The Fight to Protect Manhattan from the Next Sandy
The coastal areas of New York, particularly those lining Lower Manhattan, have two pretty clear choices in the post-Sandy era.
The coastal areas of New York, particularly those lining Lower Manhattan, have two pretty clear choices in the post-Sandy era. One is to retreat from the shoreline so the next flood has far less of an impact. Writing about that possibility shortly after the storm, New Yorker writer Nick Paumgarten said shrinking from the shore would be as great a change as the city's known since the days of Henry Hudson—"and a dreadful one to get used to."
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Too dreadful, it appears, for Mayor Michael Bloomberg, who recently embraced the second option: advancing to the shoreline with a bigger shield. Back in June, Bloomberg outlined a plan for Seaport City, a new neighborhood in Lower Manhattan specifically designed to protect the southeast edge of the island from the next great flood. Last week's request for proposals to study the idea in detail promoted Seaport City from the realm of fantasy into that of legitimate possibility.
While short on details at the moment, the general idea is for Seaport City to form part of a "multi-purpose levee" protecting the area against any storm surge or sea-level rise that emanates from the East River. Officials characterize Seaport City as the counterpart to Battery Park City on the west side, which did a pretty good job fending off the Hudson River during Sandy. They also think the financial promise of a new downtown neighborhood could help the project pay for itself [PDF]:
This approach would provide the protective value of a traditional levee while also providing new land on which commercial and residential buildings could be constructed, both to accommodate the City’s growth and to help finance the construction of the multi-purpose levee.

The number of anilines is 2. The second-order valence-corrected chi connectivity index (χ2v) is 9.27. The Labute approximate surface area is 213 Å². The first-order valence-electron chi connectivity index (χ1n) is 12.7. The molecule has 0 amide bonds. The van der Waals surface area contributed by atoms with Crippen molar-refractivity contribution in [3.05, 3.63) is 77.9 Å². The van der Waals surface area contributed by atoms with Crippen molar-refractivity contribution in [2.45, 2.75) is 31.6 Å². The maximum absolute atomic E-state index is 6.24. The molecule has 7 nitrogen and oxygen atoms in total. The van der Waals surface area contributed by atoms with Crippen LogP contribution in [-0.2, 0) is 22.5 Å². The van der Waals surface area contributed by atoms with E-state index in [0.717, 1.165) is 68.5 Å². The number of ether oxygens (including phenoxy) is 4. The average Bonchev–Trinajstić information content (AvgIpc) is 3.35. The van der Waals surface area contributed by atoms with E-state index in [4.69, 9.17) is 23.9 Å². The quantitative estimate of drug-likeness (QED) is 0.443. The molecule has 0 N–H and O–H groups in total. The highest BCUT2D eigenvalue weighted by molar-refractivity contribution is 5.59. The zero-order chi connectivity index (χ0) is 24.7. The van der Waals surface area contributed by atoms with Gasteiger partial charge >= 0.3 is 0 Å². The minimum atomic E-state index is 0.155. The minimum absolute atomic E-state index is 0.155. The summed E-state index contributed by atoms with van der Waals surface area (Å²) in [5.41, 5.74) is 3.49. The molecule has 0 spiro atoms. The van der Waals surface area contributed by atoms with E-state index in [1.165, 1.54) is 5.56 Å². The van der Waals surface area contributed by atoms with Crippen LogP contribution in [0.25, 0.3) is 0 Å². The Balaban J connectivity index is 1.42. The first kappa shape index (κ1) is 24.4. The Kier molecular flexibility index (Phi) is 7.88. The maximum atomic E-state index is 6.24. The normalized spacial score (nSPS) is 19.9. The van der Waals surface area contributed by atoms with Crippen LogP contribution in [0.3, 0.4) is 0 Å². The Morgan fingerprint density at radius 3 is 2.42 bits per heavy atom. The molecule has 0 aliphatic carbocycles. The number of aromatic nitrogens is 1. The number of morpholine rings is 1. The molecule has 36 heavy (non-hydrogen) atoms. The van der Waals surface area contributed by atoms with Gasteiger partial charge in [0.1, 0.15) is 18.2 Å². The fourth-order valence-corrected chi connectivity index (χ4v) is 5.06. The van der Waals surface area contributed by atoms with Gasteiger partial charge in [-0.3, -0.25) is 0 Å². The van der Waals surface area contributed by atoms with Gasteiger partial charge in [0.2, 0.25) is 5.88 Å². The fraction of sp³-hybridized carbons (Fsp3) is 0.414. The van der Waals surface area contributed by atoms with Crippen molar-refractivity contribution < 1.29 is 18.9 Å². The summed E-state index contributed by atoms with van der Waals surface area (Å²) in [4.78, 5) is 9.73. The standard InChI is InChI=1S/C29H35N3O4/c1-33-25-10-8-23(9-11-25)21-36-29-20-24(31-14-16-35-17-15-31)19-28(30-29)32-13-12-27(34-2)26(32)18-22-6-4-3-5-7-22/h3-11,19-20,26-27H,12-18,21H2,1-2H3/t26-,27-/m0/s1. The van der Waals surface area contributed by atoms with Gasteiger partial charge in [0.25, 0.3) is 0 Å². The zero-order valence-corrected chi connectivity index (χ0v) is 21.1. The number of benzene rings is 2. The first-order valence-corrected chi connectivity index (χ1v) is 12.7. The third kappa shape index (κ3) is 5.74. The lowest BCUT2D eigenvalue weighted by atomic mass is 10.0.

The questions and complaints have already started to roll in. In a Wall Street Journal piece from June, environmentalists opposed the idea of coastal land-fill, planners wondered about the wisdom of building a new waterfront district in the face of climate change, and locals feared the demise of the historic Seaport neighborhood. One current merchant told the Journal he worried Seaport City, with a phalanx of buildings facing the river, would sever old Seaport from the sea:
"I don't think any of us would want to have a literal Battery Park City East. If it were the same idea, there would be a lot of opposition. But none of us really know. We just don't know."
With comparisons to Battery Park City coming from both sides of the debate, that neighborhood's own embattled development seems worth remembering, too.
When the billion-dollar plan to build Battery Park City was announced in 1969, opponents immediately condemned its failure to provide low-income housing. Five years later, architects and planners fought passionately over the neighborhood's physical appearance. By 1979, funds had dried up and "nothing but grass" populated the area, prompting the New York Times to editorialize that Battery Park City was facing its "last chance."
As it finally neared completion in the mid-1980s, however, the neighborhood was called "one of the better pieces of urban design of modern times."
Obviously it's far too early even to dream about whether Seaport City will rise to similar ranks. But it's certainly not too early to recognize the two options facing old Seaport, retreat or advance, nor does it feel too dramatic to argue that the area's second chance, here in the wake of Sandy, should probably carry the urgency of a last one.